We have an honest disagreement with the district, but not about the facts or the numbers of the district budget. Where we disagree is in how the priorities have shifted in the past few years.”

— Sally White

“Our Board of Trustees and district leadership value the commitment and dedication of our teachers and certificated staff,” the district said in a press release. “It is always our desire to recognize our teachers and staff for their incredible work while also ensuring that our District budget remains fiscally sound.”

The district cited the uncertainty of future budget cuts as the main reason for the inability to provide teachers with higher salaries. Despite this, other districts have been able to offer competitive pay to their teachers. CUEA says the district “sits on a multi-million dollar ending balance.”

In 2012, the maximum teacher salary in CUSD was ranked 9th in Orange County. Currently, the district ranks near the bottom in the county. The CUEA proposal seeks to bring the top salary to the county average.

“I would do anything to stay here… but it’s tough being faced with the financial realities of being a CUSD teacher,” English teacher Danielle Serio said during the November board meeting. “For my husband and I, owning a home has always been unlikely. We both chose careers where we could be personally fulfilled, and that often means taking a hit financially.”

After three meetings with a mediator proved unsuccessful, the two sides entered a phase called “Fact Finding”. During this phase, negotiators gather data and evidence to support a proposal to settle the dispute.

After preparing evidence, each party presented their proposals to a three person panel consisting of one CUEA representative, one CUSD representative, and one neutral individual.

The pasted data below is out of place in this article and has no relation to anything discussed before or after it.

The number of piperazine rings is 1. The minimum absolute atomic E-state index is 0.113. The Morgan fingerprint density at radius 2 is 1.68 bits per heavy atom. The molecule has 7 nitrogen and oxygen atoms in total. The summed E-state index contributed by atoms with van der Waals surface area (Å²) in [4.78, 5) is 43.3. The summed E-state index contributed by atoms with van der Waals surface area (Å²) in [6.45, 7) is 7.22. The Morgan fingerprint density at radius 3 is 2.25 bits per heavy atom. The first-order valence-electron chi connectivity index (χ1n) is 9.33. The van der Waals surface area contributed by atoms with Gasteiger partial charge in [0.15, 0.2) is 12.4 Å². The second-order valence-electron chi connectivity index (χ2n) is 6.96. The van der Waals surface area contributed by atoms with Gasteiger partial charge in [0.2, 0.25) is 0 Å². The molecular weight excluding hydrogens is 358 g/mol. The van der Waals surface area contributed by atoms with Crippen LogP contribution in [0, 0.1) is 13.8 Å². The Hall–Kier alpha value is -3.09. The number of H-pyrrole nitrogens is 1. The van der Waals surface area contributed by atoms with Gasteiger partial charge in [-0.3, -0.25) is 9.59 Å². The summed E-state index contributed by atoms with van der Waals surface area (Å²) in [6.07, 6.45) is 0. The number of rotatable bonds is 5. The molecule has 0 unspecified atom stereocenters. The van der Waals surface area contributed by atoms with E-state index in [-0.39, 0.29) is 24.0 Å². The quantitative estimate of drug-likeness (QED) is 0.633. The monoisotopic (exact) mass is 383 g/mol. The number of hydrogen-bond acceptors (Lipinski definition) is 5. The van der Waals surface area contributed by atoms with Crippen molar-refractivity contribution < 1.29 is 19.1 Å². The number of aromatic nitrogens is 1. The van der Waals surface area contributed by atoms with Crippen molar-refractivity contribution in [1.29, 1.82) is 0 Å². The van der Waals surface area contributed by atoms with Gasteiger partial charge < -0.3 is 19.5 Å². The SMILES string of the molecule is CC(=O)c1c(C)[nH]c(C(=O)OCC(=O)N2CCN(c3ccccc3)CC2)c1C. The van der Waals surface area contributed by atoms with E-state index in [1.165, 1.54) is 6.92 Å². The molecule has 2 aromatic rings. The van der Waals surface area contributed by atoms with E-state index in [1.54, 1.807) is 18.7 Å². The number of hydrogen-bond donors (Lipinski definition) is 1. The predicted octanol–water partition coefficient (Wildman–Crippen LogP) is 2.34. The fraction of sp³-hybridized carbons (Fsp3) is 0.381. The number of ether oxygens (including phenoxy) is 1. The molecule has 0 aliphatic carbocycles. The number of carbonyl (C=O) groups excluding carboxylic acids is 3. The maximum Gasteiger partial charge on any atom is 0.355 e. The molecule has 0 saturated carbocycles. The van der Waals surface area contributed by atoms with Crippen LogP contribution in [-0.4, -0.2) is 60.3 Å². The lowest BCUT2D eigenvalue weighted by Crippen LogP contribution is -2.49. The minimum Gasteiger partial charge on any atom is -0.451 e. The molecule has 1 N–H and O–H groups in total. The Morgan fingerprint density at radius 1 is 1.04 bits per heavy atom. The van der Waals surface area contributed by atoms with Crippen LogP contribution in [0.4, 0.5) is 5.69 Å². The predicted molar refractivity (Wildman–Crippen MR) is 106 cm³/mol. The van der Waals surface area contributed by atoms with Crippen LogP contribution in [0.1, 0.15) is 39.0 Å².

The neutral individual can either help mediate the negotiations or write a report on the panel’s recommendations.

After the first Fact Finding meeting on December 12, the parties agreed to have an additional Fact Finding session on January 11.

“In order to respect the process, the neutral Fact Finder has directed the parties to keep the details of the Fact Finding confidential. Information will be released as soon as it becomes available following the next Fact Finding meeting,” said Ryan Burris, Chief Communications Officer for CUSD.

If no agreement is reached after Fact Finding, CUSD may impose its last best and final offer and CUEA could legally engage in work stoppages, also known as strikes.

The last strike in CUSD occurred after the district imposed a ten percent pay cut in March 2010. Teachers picketed outside schools for three school days in April before reaching a settlement with the district.

During the 2010 strike attendance fell to around 30% after the first day.

Teachers on the negotiation team declined to comment and teachers in general are barred from persuading students to support their cause or speaking about it.